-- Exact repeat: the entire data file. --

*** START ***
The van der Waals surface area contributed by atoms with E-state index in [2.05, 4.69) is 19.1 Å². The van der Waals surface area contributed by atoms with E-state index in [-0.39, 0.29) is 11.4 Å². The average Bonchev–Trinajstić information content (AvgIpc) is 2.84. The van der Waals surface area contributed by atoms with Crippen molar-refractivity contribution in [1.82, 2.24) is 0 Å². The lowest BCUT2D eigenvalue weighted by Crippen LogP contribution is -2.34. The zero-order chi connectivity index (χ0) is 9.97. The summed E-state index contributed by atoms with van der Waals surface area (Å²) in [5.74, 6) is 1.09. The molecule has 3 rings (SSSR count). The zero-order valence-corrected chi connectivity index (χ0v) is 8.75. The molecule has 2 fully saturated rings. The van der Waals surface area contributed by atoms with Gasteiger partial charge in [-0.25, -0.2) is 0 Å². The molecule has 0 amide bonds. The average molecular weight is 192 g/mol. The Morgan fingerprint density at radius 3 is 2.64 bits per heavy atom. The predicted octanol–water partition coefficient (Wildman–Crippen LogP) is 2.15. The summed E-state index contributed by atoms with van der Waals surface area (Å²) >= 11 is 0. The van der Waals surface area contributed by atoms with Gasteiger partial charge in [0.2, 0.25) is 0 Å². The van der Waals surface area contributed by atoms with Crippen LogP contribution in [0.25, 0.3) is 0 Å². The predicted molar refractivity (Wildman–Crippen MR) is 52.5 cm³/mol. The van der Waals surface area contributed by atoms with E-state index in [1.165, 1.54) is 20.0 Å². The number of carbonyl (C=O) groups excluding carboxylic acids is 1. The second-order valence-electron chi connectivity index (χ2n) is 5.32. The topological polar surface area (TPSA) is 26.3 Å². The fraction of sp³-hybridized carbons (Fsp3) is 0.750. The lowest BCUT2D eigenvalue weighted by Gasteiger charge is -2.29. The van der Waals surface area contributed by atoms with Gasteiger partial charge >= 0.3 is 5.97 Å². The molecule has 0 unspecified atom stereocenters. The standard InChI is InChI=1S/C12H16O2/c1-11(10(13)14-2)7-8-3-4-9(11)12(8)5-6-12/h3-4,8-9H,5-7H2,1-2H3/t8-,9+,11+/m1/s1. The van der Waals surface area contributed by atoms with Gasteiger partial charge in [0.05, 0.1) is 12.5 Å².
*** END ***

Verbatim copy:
The van der Waals surface area contributed by atoms with E-state index in [2.05, 4.69) is 19.1 Å². The van der Waals surface area contributed by atoms with E-state index in [-0.39, 0.29) is 11.4 Å². The average Bonchev–Trinajstić information content (AvgIpc) is 2.84. The van der Waals surface area contributed by atoms with Crippen molar-refractivity contribution in [1.82, 2.24) is 0 Å². The lowest BCUT2D eigenvalue weighted by Crippen LogP contribution is -2.34. The zero-order chi connectivity index (χ0) is 9.97. The summed E-state index contributed by atoms with van der Waals surface area (Å²) in [5.74, 6) is 1.09. The molecule has 3 rings (SSSR count). The zero-order valence-corrected chi connectivity index (χ0v) is 8.75. The molecule has 2 fully saturated rings. The van der Waals surface area contributed by atoms with Gasteiger partial charge in [-0.25, -0.2) is 0 Å². The molecule has 0 amide bonds. The average molecular weight is 192 g/mol. The Morgan fingerprint density at radius 3 is 2.64 bits per heavy atom. The predicted octanol–water partition coefficient (Wildman–Crippen LogP) is 2.15. The summed E-state index contributed by atoms with van der Waals surface area (Å²) >= 11 is 0. The van der Waals surface area contributed by atoms with Gasteiger partial charge in [0.2, 0.25) is 0 Å². The van der Waals surface area contributed by atoms with Crippen LogP contribution in [0.25, 0.3) is 0 Å². The predicted molar refractivity (Wildman–Crippen MR) is 52.5 cm³/mol. The van der Waals surface area contributed by atoms with E-state index in [1.165, 1.54) is 20.0 Å². The number of carbonyl (C=O) groups excluding carboxylic acids is 1. The second-order valence-electron chi connectivity index (χ2n) is 5.32. The topological polar surface area (TPSA) is 26.3 Å². The fraction of sp³-hybridized carbons (Fsp3) is 0.750. The lowest BCUT2D eigenvalue weighted by Gasteiger charge is -2.29. The van der Waals surface area contributed by atoms with Gasteiger partial charge >= 0.3 is 5.97 Å². The molecule has 0 unspecified atom stereocenters. The standard InChI is InChI=1S/C12H16O2/c1-11(10(13)14-2)7-8-3-4-9(11)12(8)5-6-12/h3-4,8-9H,5-7H2,1-2H3/t8-,9+,11+/m1/s1. The van der Waals surface area contributed by atoms with Gasteiger partial charge in [0.05, 0.1) is 12.5 Å².